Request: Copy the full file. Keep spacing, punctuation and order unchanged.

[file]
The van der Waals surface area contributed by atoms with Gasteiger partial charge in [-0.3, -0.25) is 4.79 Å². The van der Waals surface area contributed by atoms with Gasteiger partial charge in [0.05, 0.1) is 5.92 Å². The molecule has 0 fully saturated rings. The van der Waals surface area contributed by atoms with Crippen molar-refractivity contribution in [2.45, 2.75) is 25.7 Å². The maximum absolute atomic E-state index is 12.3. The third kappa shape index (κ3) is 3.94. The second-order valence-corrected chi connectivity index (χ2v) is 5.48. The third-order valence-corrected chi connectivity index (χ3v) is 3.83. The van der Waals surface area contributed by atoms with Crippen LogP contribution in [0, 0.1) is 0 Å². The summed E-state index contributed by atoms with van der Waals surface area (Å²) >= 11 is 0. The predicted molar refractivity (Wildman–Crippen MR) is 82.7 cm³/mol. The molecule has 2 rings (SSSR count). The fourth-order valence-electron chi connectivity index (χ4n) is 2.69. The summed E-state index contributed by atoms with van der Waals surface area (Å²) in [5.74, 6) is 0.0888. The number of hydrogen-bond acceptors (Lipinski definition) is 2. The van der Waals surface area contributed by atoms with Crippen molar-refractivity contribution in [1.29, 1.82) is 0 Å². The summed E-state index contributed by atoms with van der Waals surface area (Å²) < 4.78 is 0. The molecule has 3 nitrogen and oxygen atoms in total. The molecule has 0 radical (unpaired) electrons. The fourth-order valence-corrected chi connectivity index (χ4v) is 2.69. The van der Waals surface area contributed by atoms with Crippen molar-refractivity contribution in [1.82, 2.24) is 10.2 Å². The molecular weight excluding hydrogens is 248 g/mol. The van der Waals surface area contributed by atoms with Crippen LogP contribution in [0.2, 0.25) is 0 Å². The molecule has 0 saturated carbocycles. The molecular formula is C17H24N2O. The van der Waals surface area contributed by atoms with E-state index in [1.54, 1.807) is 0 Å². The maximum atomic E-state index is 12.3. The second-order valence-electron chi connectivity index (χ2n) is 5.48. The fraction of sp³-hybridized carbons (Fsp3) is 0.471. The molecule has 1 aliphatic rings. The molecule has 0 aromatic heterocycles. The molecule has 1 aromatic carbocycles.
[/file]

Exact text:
The van der Waals surface area contributed by atoms with Gasteiger partial charge in [-0.3, -0.25) is 4.79 Å². The van der Waals surface area contributed by atoms with Gasteiger partial charge in [0.05, 0.1) is 5.92 Å². The molecule has 0 fully saturated rings. The van der Waals surface area contributed by atoms with Crippen molar-refractivity contribution in [2.45, 2.75) is 25.7 Å². The maximum absolute atomic E-state index is 12.3. The third kappa shape index (κ3) is 3.94. The second-order valence-corrected chi connectivity index (χ2v) is 5.48. The third-order valence-corrected chi connectivity index (χ3v) is 3.83. The van der Waals surface area contributed by atoms with Crippen LogP contribution in [0, 0.1) is 0 Å². The summed E-state index contributed by atoms with van der Waals surface area (Å²) >= 11 is 0. The predicted molar refractivity (Wildman–Crippen MR) is 82.7 cm³/mol. The molecule has 2 rings (SSSR count). The fourth-order valence-electron chi connectivity index (χ4n) is 2.69. The summed E-state index contributed by atoms with van der Waals surface area (Å²) in [5.74, 6) is 0.0888. The number of hydrogen-bond acceptors (Lipinski definition) is 2. The van der Waals surface area contributed by atoms with Crippen molar-refractivity contribution in [1.29, 1.82) is 0 Å². The summed E-state index contributed by atoms with van der Waals surface area (Å²) < 4.78 is 0. The molecule has 3 nitrogen and oxygen atoms in total. The molecule has 0 radical (unpaired) electrons. The fourth-order valence-corrected chi connectivity index (χ4v) is 2.69. The van der Waals surface area contributed by atoms with Crippen molar-refractivity contribution in [1.82, 2.24) is 10.2 Å². The molecular weight excluding hydrogens is 248 g/mol. The van der Waals surface area contributed by atoms with Crippen LogP contribution in [0.2, 0.25) is 0 Å². The molecule has 0 saturated carbocycles. The molecular formula is C17H24N2O. The van der Waals surface area contributed by atoms with E-state index in [1.54, 1.807) is 0 Å². The maximum atomic E-state index is 12.3. The second-order valence-electron chi connectivity index (χ2n) is 5.48. The fraction of sp³-hybridized carbons (Fsp3) is 0.471. The molecule has 1 aliphatic rings. The molecule has 0 aromatic heterocycles. The molecule has 1 aromatic carbocycles.